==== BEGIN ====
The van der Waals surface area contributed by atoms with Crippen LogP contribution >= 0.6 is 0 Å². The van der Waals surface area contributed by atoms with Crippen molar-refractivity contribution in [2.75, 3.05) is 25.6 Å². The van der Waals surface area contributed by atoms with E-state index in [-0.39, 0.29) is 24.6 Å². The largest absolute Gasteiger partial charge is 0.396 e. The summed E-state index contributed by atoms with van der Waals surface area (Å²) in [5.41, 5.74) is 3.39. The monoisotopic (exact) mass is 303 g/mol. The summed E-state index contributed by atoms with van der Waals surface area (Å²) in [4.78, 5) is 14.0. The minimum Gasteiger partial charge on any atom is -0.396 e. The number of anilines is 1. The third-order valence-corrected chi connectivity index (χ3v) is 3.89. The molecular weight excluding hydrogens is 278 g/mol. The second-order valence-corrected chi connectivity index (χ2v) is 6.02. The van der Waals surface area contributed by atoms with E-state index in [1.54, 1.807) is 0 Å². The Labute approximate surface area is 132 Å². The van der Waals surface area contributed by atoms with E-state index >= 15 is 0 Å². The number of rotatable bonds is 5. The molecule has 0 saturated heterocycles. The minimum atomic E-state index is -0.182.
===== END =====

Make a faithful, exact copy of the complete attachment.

The van der Waals surface area contributed by atoms with Crippen LogP contribution >= 0.6 is 0 Å². The van der Waals surface area contributed by atoms with Crippen molar-refractivity contribution in [2.75, 3.05) is 25.6 Å². The van der Waals surface area contributed by atoms with E-state index in [-0.39, 0.29) is 24.6 Å². The largest absolute Gasteiger partial charge is 0.396 e. The summed E-state index contributed by atoms with van der Waals surface area (Å²) in [5.41, 5.74) is 3.39. The monoisotopic (exact) mass is 303 g/mol. The summed E-state index contributed by atoms with van der Waals surface area (Å²) in [4.78, 5) is 14.0. The minimum Gasteiger partial charge on any atom is -0.396 e. The number of anilines is 1. The third-order valence-corrected chi connectivity index (χ3v) is 3.89. The molecular weight excluding hydrogens is 278 g/mol. The second-order valence-corrected chi connectivity index (χ2v) is 6.02. The van der Waals surface area contributed by atoms with E-state index in [1.54, 1.807) is 0 Å². The Labute approximate surface area is 132 Å². The van der Waals surface area contributed by atoms with E-state index >= 15 is 0 Å². The number of rotatable bonds is 5. The molecule has 0 saturated heterocycles. The minimum atomic E-state index is -0.182.